Updated: Feb 25, 2020
Artificial sweeteners have been blamed for causing obesity, diabetes, Parkinson’s disease, and cancer. Are artificial sweeteners safe alternatives to sugar?
Artificial sweeteners (AS) are high potency sweeteners without the carbohydrate calories – and are marketed as the healthier alternative to sugar.
Recently, there have been controversial discussions whether artificial sweeteners may cause or worsen weight gain or have detrimental effects on glucose metabolism via alterations of the intestinal microbiome, and cause or worsen diabetes.
Artificial sweeteners have been the subject of debate for decades, and the available data is far from being clear, hence, it is worthwhile to have a critical look at artificial sweeteners in the right context.
Can artificial sweeteners cause weight gain?
Artificial sweeteners have been long suspected to cause weight gain and diabetes via appetite increase (Blundell, Lancet, 1986), however, large meta-analyses (e.g. Bellisle et al, Eur J Clin Nutr, 2007) have failed to conclusively establish a causal link between artificial sweeteners, increased appetite and weight gain. In contrary, in some studies, obese subjects who were allowed to drink artificially sweetened beverages lost more weight than those only allowed to drink water. Thus: no, artificial sweeteners cannot cause weight gain.
Can artificial sweeteners cause insulin spikes?
Insulin spikes, as seen with sugary drinks, have never been proved in humans. If this were true, drinking beverages with artificial sweeteners in a fasting state would lead to low blood sugar levels (hypoglycemia).
Thus: no, artificial sweeteners cannot cause insulin spikes.
Can artificial sweeteners cause diabetes?
A large study done recently, the San Antonio Heart Study, wrongfully linked consumption of diet soda to type 2 diabetes, creating a lot of confusion. When looking at the data, however, it becomes obvious, that this is a misinterpretation. People were asked, if they consume sugar or artificially sweetened drinks, and those who answered “artificial sweeteners” had more often type 2 diabetes than those who answered “sugar”. This is a so-called prospective study that cannot rule out a "reverse causality: people with type 2 diabetes are much more likely to use artificial sweeteners than sugar, with hopes of losing weight and controlling their blood glucose levels. This does not mean that artificial sweeteners cause diabetes. As the authors correctly state: a causality cannot be established.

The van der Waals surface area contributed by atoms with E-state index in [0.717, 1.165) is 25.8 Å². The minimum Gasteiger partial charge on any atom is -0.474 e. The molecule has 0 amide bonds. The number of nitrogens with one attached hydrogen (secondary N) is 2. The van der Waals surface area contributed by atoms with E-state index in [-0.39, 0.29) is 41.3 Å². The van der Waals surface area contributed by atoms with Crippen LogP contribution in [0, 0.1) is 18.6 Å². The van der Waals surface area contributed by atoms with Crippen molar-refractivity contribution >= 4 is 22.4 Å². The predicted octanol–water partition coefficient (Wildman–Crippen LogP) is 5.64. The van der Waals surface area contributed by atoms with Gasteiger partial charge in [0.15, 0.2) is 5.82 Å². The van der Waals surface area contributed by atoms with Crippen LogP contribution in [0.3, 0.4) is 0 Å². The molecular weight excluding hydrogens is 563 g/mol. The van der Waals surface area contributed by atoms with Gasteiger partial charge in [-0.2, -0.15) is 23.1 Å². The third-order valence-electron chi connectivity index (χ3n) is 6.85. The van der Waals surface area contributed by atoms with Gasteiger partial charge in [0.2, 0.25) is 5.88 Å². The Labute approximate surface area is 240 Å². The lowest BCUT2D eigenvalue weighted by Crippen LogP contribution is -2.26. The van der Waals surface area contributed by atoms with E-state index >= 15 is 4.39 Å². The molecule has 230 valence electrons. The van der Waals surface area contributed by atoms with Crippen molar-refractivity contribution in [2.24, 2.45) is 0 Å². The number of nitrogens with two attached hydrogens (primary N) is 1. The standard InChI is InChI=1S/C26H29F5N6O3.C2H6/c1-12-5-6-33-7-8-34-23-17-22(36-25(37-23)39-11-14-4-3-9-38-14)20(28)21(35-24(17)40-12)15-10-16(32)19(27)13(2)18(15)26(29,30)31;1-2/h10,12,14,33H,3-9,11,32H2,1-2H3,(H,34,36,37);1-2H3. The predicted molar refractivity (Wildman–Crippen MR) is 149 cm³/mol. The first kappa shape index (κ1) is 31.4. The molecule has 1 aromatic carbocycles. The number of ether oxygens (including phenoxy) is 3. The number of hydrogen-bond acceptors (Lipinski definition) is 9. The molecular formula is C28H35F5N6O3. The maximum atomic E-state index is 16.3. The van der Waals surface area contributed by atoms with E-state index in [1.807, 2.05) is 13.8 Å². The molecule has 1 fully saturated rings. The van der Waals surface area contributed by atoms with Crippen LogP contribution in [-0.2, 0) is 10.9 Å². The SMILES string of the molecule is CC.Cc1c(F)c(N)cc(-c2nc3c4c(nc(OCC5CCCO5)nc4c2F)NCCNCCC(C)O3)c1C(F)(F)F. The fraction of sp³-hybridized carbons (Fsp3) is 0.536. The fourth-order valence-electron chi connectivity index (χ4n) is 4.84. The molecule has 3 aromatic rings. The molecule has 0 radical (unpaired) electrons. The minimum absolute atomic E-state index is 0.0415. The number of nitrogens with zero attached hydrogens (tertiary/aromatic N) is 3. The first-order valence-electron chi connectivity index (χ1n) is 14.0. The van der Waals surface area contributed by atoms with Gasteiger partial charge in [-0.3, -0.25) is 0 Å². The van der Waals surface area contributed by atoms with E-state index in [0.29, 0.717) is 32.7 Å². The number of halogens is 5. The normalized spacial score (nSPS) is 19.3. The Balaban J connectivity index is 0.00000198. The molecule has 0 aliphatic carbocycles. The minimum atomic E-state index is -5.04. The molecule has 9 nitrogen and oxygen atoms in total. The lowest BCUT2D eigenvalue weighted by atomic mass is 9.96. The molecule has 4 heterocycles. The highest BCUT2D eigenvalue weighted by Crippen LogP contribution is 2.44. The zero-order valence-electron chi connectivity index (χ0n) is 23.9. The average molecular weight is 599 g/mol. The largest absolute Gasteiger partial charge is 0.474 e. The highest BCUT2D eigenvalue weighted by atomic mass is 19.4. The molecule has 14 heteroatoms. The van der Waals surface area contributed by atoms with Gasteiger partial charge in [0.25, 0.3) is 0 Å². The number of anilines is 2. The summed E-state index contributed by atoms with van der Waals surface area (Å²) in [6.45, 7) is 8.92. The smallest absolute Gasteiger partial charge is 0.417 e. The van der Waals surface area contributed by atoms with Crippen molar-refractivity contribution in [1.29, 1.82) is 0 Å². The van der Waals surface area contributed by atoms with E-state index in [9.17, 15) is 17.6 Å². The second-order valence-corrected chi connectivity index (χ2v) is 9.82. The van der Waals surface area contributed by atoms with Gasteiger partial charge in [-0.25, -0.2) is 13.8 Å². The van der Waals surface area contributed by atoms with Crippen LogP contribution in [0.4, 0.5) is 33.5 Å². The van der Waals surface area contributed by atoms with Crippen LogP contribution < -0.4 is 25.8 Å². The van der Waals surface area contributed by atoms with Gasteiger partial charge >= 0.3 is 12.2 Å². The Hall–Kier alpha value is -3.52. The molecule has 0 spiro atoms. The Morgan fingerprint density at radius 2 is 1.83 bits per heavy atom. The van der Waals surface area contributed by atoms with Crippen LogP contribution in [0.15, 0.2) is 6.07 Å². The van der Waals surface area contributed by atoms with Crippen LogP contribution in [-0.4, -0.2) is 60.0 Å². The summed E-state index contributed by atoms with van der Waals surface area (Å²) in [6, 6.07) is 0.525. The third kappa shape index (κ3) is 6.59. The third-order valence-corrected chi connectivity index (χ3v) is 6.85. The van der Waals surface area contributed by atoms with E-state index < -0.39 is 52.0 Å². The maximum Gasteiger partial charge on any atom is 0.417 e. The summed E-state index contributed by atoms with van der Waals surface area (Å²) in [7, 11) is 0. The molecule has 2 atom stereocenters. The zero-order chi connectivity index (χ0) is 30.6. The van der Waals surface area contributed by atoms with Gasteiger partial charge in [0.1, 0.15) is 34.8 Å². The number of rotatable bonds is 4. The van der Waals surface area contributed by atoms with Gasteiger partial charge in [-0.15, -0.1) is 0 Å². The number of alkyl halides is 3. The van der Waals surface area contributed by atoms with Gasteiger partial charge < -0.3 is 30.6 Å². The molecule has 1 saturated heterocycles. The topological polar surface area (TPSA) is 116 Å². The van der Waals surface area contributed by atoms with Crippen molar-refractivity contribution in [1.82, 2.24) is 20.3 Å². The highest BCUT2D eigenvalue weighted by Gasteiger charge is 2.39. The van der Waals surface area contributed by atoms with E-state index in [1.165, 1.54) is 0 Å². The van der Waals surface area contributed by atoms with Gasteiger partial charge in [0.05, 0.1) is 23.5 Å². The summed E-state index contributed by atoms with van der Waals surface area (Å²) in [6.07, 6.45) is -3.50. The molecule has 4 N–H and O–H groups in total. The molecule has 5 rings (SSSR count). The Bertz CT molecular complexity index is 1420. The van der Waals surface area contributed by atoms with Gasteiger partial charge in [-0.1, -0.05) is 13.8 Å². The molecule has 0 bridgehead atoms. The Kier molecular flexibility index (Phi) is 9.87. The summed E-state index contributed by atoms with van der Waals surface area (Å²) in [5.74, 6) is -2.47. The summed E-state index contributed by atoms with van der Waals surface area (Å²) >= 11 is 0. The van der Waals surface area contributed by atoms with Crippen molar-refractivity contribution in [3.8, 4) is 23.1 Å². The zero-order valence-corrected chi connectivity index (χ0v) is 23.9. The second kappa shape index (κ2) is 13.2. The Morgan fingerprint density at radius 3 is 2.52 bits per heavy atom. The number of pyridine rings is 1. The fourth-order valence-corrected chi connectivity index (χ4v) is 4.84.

Can artificial sweeteners destroy the human microbiome and lead to prediabetes and obesity?
Recently, saccharine and sucralose (not aspartame) in very high doses were shown to alter the intestinal microbiome and to lead to glucose intolerance and obesity. However, these results were only shown in mice, data in humans is still very ambiguous, and it seems that genetic susceptibility plays a big role here. Mouse experiments are rarely able to mimic the complexity of human physiology, and studies linking changes of the intestinal flora to weight gain in humans are virtually non existent – except for a preliminary report from 2017 linking sucralose and acesulfame-K with gut dysbiosis and increased intestinal glucose absorption. Thus, this question cannot yet be answered unambiguously and, while caution is warranted, there’s no reason for concern.
Can artificial sweeteners cause cancer?
This has been, yet again, a question that has lead to a heated debate and a lot of confusion. The overall conclusion is: while there is evidence to link very high-dose artificial sweetener use (the equivalent of hundreds of cans of diet beverages daily) with cancer in animals, there is no evidence to support such a link in humans.
The concern: Studies of laboratory rats in the 1970s linked high doses of saccharin with the formation of bladder stones that can lead to bladder cancer.
The evidence: These results however could not be replicated in mice and it has been determined that the increase in bladder cancer risk in rats is due to the way the rat urinary system is built.
Human studies that examined the rates of cancer among populations who are more likely to consume artificial sweeteners (people with diabetes) found that the risk of cancer was no higher than the general population.
The concern: A report in the 1990s suggested that the increase in number of people with brain tumors may be associated with the introduction and use of artificial sweetener in the United States.
The evidence: An analysis of the US National Cancer Institute statistics showed that the incidence of cancers began to rise eight years before the approval of aspartame and mainly among people aged 70 and older, a group not exposed to the highest doses of aspartame.
Data from the Diet and Health Study from more than half a million retirees found that increasing consumption of aspartame-containing beverages was not associated with the development of cancer.
The concern: After studies in rats suggested that cyclamate might increase the risk of bladder cancer in humans, cyclamates were banned in the US in 1969 by the Food and Drug Administration (FDA).
The Evidence: Re-examination of data concluded that cyclamate does not cause cancer. Cyclamates are still banned in the US; however the FDA’s concerns about cyclamate are not related to cancer.
There’s undoubted evidence for the harms of excess dietary sugar. The key word here is: excess. Water should be the basis of hydration and replacing excess sugar with excess artificial sweeteners is the wrong signal. However, those people who struggle to lose weight, and in whom the occasional consumption of an artificially sweetened beverage helps resist cravings for other, calorie-rich sweets, may use them: occasionally and like a stimulant. Because, as with everything: the dose makes the poison.
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